Anglo-Soviet Trade Agreement
The Anglo-Soviet Trade Agreement was an agreement signed on 16 March 1921 to facilitate trade between Great Britain and the Russian Socialist Federal Soviet Republic. It was signed by Robert Horne, Chancellor of the Exchequer and Leonid Krasin, Commissar of Foreign Trade. Lenin's New Economic Policy downplayed socialism and emphasized business dealings with capitalist countries in an effort to restart the sluggish Russian economy. Britain was the first country to accept Lenin's offer of a trade agreement. It ended the British blockade, and Russian ports now were open to British ships. Both sides agreed to refrain from hostile propaganda. It amounted to de facto diplomatic recognition and opened a period of extensive trade.
Lloyd George first raised the proposal to drop the blockade on Russia, following the October Revolution at a meeting of the Allied Supreme Council, held on 14 January 1920, four days after the Treaty of Versailles had been ratified. Originally trade was to be restricted to being with the "Russian people", through Centrosoyuz, the All-Russian Union of Consumer Co-operative Societies. However, by the end of May 1920, Leonid Krasin had arrived in London and the terms of the agreement had shifted. Also, although originally an allied proposal, the French declined Lord Curzon's invitation to participate, and the Italians sent a chargé d'affaires who only participated in one session. Meanwhile, the Bolsheviks, upon hearing of the Supreme Council's intention of lifting of the blockade and developing trade with the Co-operatives, responded by taking Centrosoyuz over. Lenin wrote the executive decree promulgated by the Council of People's Commissars on 27 January which put this into effect. Krasin and his fellow delegates were nominally co-opted on to the board of Centrosoyuz, maintaining the fiction that negotiations were being carried out with the Co-operatives Union.
First phase of negotiations: from 31 May to 7 July 1920
Krasin was accompanied by Viktor Nogin to London to engage in the negotiations. The British Cabinet discussed the proposed agreement at 10 Downing Street on 28 May 1920. Lord Curzon had previously briefed the meeting:
- 'We know from a great variety of sources that the Russian Government is threatened with complete economic disaster, and that it is ready to pay almost any price for the assistance which we - more than anyone else - are in a position to give. We can hardly contemplate coming to its rescue without exacting our price for it, and it seems to me that price can far better be paid in a cessation of Bolshevik hostility in parts of the world important to us, than the ostensible exchange of commodities, the existence of which on any considerable scale in Russia there is grave reason to doubt.'
There were four meetings held on 31 May, 7 June, 16 June, and 29 June. The first two were more formal, but the third meeting consisted only of Lloyd George, Krasin, Sir Robert Horne, Philip Kerr, 11th Marquess of Lothian and Fridtjof Nansen. However, the last meeting was to prove crucial. Both Krasin and Lloyd George agreed that there were two principal issues:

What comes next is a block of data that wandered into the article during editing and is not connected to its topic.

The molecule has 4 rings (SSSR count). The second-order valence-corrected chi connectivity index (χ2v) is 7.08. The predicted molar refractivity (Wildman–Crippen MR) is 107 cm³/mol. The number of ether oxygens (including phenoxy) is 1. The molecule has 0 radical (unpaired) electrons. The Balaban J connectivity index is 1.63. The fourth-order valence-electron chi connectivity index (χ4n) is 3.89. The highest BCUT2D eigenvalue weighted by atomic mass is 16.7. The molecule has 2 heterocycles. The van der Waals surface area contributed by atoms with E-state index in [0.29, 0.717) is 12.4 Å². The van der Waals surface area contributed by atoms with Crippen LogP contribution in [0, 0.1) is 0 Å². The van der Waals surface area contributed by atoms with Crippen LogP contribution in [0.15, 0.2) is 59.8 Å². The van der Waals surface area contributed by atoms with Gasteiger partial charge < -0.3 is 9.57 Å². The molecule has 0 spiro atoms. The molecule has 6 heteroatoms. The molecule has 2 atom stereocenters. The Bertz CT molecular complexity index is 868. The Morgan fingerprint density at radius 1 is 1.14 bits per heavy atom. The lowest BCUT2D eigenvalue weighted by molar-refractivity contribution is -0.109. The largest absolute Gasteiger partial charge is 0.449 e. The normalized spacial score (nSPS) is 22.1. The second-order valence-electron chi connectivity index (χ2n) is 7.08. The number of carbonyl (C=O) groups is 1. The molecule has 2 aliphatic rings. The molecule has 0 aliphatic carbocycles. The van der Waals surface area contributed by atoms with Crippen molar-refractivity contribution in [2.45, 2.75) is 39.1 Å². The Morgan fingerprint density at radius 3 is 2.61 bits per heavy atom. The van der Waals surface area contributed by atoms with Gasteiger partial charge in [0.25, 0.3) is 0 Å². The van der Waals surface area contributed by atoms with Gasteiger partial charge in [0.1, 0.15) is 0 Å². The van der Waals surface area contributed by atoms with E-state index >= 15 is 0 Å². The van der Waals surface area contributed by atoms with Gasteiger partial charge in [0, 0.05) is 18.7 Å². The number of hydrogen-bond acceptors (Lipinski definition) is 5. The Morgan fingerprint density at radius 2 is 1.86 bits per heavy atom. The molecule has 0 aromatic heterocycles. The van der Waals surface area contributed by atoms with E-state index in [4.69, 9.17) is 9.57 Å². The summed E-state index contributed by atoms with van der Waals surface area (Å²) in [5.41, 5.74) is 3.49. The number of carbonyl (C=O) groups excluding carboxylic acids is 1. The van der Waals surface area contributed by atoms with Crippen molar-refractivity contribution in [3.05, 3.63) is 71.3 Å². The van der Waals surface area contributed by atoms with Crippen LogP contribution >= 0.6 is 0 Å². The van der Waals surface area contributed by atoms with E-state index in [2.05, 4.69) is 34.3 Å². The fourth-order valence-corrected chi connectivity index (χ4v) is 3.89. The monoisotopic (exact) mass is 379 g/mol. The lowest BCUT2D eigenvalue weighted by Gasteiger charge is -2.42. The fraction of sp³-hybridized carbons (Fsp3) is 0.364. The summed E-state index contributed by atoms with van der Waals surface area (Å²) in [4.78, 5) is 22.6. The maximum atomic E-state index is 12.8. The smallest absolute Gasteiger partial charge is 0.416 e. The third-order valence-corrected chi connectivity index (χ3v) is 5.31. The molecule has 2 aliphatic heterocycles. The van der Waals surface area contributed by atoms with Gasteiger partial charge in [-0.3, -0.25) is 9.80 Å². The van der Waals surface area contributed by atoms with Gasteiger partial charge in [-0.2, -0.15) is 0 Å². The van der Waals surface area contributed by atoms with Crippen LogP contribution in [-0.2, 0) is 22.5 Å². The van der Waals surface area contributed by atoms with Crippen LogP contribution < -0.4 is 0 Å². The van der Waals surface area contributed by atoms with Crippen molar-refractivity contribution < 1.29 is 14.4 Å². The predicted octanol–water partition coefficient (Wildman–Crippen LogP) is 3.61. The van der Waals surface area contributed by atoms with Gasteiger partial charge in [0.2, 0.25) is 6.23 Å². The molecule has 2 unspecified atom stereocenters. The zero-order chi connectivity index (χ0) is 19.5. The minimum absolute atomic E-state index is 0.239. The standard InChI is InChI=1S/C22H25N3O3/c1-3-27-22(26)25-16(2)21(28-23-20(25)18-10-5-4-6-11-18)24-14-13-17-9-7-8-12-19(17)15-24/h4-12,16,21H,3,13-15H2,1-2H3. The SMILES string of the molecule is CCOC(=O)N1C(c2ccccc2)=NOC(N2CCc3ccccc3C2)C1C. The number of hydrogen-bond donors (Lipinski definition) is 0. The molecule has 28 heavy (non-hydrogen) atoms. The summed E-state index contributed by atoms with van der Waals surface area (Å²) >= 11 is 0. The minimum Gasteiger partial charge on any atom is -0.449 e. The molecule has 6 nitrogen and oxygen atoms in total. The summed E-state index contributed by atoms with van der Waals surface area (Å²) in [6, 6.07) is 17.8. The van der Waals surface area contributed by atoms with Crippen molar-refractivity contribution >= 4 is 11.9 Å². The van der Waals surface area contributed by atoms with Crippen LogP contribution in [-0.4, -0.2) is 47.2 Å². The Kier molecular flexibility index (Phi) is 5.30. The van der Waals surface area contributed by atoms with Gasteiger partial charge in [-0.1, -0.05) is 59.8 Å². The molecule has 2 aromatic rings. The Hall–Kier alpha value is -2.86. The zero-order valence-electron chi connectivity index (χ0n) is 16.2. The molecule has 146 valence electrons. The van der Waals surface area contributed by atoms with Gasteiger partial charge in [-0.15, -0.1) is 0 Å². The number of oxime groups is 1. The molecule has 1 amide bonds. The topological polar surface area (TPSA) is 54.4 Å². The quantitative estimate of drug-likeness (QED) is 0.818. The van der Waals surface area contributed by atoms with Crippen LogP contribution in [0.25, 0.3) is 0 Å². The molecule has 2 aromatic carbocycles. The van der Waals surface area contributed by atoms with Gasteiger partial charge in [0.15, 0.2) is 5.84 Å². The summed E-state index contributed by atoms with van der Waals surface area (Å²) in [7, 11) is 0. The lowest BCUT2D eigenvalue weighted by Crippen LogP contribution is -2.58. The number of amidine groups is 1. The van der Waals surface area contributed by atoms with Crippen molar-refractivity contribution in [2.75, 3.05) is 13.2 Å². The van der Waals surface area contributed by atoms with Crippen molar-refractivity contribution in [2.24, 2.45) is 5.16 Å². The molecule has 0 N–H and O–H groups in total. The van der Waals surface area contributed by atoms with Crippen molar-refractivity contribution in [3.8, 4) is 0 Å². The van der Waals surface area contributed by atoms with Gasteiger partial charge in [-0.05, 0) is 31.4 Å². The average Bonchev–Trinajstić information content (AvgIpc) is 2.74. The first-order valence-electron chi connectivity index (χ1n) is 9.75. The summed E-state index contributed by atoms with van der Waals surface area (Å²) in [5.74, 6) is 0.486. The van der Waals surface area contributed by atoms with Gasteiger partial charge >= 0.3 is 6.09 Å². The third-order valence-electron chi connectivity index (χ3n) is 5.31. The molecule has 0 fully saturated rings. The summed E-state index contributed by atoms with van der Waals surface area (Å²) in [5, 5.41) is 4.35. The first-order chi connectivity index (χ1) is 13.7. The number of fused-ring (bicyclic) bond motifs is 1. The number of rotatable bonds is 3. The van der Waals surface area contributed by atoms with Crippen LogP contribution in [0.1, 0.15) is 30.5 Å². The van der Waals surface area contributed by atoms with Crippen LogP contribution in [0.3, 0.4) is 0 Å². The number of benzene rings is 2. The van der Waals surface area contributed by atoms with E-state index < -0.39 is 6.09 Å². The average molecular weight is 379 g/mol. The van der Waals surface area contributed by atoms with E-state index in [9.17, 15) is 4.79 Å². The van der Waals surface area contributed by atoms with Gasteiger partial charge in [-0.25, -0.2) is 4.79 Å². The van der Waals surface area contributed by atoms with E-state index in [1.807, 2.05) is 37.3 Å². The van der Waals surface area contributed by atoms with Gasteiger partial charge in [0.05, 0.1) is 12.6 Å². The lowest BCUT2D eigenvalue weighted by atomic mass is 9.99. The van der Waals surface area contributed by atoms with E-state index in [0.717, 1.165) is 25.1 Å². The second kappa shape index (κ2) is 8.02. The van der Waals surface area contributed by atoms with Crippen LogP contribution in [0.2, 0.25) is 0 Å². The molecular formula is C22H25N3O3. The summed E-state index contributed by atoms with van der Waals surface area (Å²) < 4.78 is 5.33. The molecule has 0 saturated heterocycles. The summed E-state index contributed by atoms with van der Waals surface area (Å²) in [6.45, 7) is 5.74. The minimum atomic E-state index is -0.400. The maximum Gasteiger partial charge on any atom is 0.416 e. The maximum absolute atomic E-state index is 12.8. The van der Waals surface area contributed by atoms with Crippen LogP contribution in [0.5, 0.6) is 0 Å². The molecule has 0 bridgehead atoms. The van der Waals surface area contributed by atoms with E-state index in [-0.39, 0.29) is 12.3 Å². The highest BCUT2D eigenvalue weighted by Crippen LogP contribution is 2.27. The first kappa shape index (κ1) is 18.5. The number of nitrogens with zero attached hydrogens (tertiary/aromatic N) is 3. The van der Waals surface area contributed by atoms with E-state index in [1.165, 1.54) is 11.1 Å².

- Hostile propaganda and subversion
- pre-1917 debts to British creditors
Faced with an impending meeting with Britain's allies, Lloyd George drew up a four-point plan:
- An armistice and end to hostile propaganda
- The exchange of prisoners
- Mutual recognition of outstanding debts for goods and services
- Exchange of trade missions
Second phase of negotiations: from 8 July to 11 September 1920
Lev Kamenev was appointed the head of the new negotiating team at Chicherin's insistence over Lenin's objections.
Third phase of negotiations: from 12 September 1920 to 16 March 1921
Negotiations were long and protracted. Lenin remarked at the 8th All Russian Congress of Soviets on 21 December 1920:
- The treaty, the trade agreement with Britain is not signed yet. At this very moment Krasin is conducting urgent talks on it in London. The British government has handed us its draft, we have given our counterdraft, but it is still obvious that the British government is dragging its feet over the agreement because the reactionary war party is still hard at work there; it has had the upper hand so far and is hindering the conclusion of a trade agreement. It is in our direct interest, and it is our direct duty to give all our support to whatever can help to fortify those parties and groupings who are striving for the signature of this treaty with us.
Ivan Maisky was to underline the importance of the agreement thus:
- This diplomatic document, though modest in scope, is of truly historic significance. The Anglo-Soviet Trade Agreement was not an ordinary trade treaty with the mere object of regulating commercial operations between two countries; it was an agreement of politico-commercial character: it gave the RSFSR defacto recognition by the most powerful capitalist power in Europe, a power which in those days still successfully contended with the USA for the role of the foremost capitalist country in the world.
- Full text (accessed 28 July 2009)
- Misha V. Glenny,"The Anglo-Soviet Trade Agreement, March 1921." Journal of Contemporary History 5.2 (1970): 63-82. Abstract
- Christine A. White, British and American Commercial Relations with Soviet Russia, 1918-1924 (1992).
- Glenny, (1970), pp. 63-82.
- Cabinet Paper: 'Negotiations with M. Krassin - Note by Lord Curzon'. C.P. 1350, 27 May 1920. CAB. 241106. as quoted ibid
- Lenin, Sochinenia, XLII, 97-8
- I. Maisky, 'Anglo-sovetskoe torgovoe soglashenie 1921 goda', Voprosy Istorii, No. 5, 1957, 76-7.
- White, Christine A. British and American Commercial Relations with Soviet Russia, 1918-1924 (U of North Carolina Press, 1992). online